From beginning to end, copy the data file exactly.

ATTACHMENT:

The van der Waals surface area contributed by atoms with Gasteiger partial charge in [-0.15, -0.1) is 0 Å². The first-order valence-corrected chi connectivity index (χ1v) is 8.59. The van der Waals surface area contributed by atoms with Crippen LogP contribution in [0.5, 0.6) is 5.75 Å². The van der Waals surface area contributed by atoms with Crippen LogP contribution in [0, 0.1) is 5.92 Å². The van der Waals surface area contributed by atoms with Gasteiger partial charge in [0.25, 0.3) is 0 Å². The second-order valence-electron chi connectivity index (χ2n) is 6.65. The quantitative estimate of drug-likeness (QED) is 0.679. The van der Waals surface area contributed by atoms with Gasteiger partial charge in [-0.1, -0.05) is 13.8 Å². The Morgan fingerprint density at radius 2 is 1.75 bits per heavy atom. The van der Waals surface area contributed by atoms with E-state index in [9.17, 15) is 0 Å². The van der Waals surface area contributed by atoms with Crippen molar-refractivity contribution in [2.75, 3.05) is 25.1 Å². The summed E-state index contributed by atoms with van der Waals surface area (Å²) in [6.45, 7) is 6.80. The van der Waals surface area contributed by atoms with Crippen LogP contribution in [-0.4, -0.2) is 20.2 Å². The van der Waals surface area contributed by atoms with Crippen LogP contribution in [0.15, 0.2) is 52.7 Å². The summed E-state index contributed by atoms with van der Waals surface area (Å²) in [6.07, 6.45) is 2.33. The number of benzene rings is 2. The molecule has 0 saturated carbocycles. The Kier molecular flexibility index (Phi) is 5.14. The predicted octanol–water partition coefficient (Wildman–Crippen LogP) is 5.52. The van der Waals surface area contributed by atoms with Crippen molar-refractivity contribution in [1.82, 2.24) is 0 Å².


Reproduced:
The van der Waals surface area contributed by atoms with Gasteiger partial charge in [-0.15, -0.1) is 0 Å². The first-order valence-corrected chi connectivity index (χ1v) is 8.59. The van der Waals surface area contributed by atoms with Crippen LogP contribution in [0.5, 0.6) is 5.75 Å². The van der Waals surface area contributed by atoms with Crippen LogP contribution in [0, 0.1) is 5.92 Å². The van der Waals surface area contributed by atoms with Gasteiger partial charge in [0.25, 0.3) is 0 Å². The second-order valence-electron chi connectivity index (χ2n) is 6.65. The quantitative estimate of drug-likeness (QED) is 0.679. The van der Waals surface area contributed by atoms with Gasteiger partial charge in [-0.1, -0.05) is 13.8 Å². The Morgan fingerprint density at radius 2 is 1.75 bits per heavy atom. The van der Waals surface area contributed by atoms with E-state index in [9.17, 15) is 0 Å². The van der Waals surface area contributed by atoms with Crippen molar-refractivity contribution in [2.75, 3.05) is 25.1 Å². The summed E-state index contributed by atoms with van der Waals surface area (Å²) in [6.45, 7) is 6.80. The van der Waals surface area contributed by atoms with Crippen LogP contribution in [-0.4, -0.2) is 20.2 Å². The van der Waals surface area contributed by atoms with Crippen LogP contribution in [0.15, 0.2) is 52.7 Å². The summed E-state index contributed by atoms with van der Waals surface area (Å²) in [6.07, 6.45) is 2.33. The number of benzene rings is 2. The molecule has 0 saturated carbocycles. The Kier molecular flexibility index (Phi) is 5.14. The predicted octanol–water partition coefficient (Wildman–Crippen LogP) is 5.52. The van der Waals surface area contributed by atoms with Crippen molar-refractivity contribution in [1.82, 2.24) is 0 Å².